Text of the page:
MarketMinder’s View: Per usual, MarketMinder doesn’t make individual security recommendations. Companies specified here serve only to highlight an ongoing, higher-level market process: As analysts pore over backward-looking Q3 earnings results, they also take into account firms’ upcoming expectations—and incorporate those into their own forecasts. That analysis is all part of the widely discussed information forward-looking stocks continually reflect. In this particular case, “Confidence in Europe’s earnings resilience has helped the continent’s bourses recover from a wobble in September with the latest Refinitiv I/B/E/S data showing third quarter profits for the 600 biggest listed European companies are expected to grow 46.7% from the same period in 2020.” Which is great, but what about this quarter, next year and the year after? This is what stock markets, which assess conditions 3 – 30 months ahead, weigh against what is already priced in. Since markets are efficient discounters of information, we think this article errs in its argument that analysts’ latest earnings upgrades and downgrades—based on supply-chain bottlenecks, energy prices, inflation expectations, prospective central bank actions and interest rate moves—drive stocks. Rather, analysts are changing forecasts to reflect issues that stocks have been dealing with for months. Once supposed risks and opportunities are well known—as widely watched analysts’ forecasts are—they lose much of their market-moving surprise power. In our view, stocks are a better leading indicator on the corporate front than any one or group of experts. When in doubt, trust the market.
MarketMinder’s View: “After years of complaints that there were no rules to determine what constitutes a ‘sustainable’ investment, investors now fret there will soon be too many to navigate easily. More than 30 taxonomies outlining what is and isn’t a green investment are being compiled by governments across Asia, Europe and Latin America, each one reflecting national economic idiosyncrasies that can jar with a global capital market which has seen trillions pour into sustainable funds.” The article goes on to describe the EU and UK’s taxonomical green-investing efforts—set to be ready for next year—while other areas, most notably the US, demur. So, “for those with a global approach, different taxonomies are a headache.” A global body, the International Platform on Sustainable Finance, is attempting to create a shared reference to determine common ground, but “with major economies set on their own proposals, and the United States not planning to introduce any at all, some asset managers are not hopeful for international coordination, even on the basic design features of taxonomies.” For investors interested in environmental, social and governance (ESG) metrics, we think it is critical to be aware of these varying standards as they roll out. The onus will be on individuals to do their own due diligence to ensure their investments align with their personal values. For more on cutting sustainably through the green guesswork, please see our 7/28/2021 commentary, “Clearing the Air in ESG Investing.”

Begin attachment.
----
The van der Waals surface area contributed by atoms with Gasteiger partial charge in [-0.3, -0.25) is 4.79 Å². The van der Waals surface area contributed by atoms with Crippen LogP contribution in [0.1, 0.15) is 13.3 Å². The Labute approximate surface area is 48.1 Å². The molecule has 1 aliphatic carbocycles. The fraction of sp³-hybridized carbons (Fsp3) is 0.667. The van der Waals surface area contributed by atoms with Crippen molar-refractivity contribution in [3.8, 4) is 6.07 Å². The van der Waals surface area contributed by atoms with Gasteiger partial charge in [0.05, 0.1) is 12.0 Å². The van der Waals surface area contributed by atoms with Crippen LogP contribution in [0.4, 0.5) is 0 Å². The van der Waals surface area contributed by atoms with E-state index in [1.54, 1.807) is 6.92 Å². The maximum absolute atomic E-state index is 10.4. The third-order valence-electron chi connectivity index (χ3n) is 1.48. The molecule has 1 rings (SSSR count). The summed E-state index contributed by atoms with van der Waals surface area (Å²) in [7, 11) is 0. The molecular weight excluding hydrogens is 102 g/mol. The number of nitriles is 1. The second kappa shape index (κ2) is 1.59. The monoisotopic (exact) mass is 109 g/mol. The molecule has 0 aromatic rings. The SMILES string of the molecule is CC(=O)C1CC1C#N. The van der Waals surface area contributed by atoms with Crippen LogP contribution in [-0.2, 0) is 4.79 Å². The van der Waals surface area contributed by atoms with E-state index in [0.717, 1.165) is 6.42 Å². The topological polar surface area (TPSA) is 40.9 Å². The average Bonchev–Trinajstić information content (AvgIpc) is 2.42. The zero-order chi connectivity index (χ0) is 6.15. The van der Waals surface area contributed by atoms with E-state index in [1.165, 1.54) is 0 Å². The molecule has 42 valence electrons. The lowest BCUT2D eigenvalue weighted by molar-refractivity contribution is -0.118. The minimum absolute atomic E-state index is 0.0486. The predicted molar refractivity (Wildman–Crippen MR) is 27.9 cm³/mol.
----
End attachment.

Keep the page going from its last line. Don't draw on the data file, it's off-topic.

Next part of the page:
MarketMinder’s View: We think reality is a wee bit more complicated than implied by the titular question. Now, as some of the anecdotes cited here suggest, businesses on both sides of the English Channel have had new Brexit-specific issues to work around, including additional paperwork and compliance costs. That is frustrating, to be sure, but businesses adapt and adjust over time, and the history of capitalism argues against Brexit being an insurmountable obstacle for UK companies. Moreover, international goods trade has faced tough sledding this year for issues beyond an updated trade agreement between the UK and EU: see global developments (e.g., the pandemic, supply bottlenecks, a shortage of drivers, etc.) for more. As the UK’s Office for National Statistics (ONS) noted in its trade release for August, the past two years of trade statistics have been particularly volatile, and tying small movements to any one factor is likely a stretch. Trade may be bumpy now, but in our view, forward-looking markets see beyond near-term headwinds—and we suggest investors follow stocks’ lead. Besides, markets move most on the gap between sentiment and reality, and dim expectations set a low bar for reality to clear, increasing the potential for positive surprise.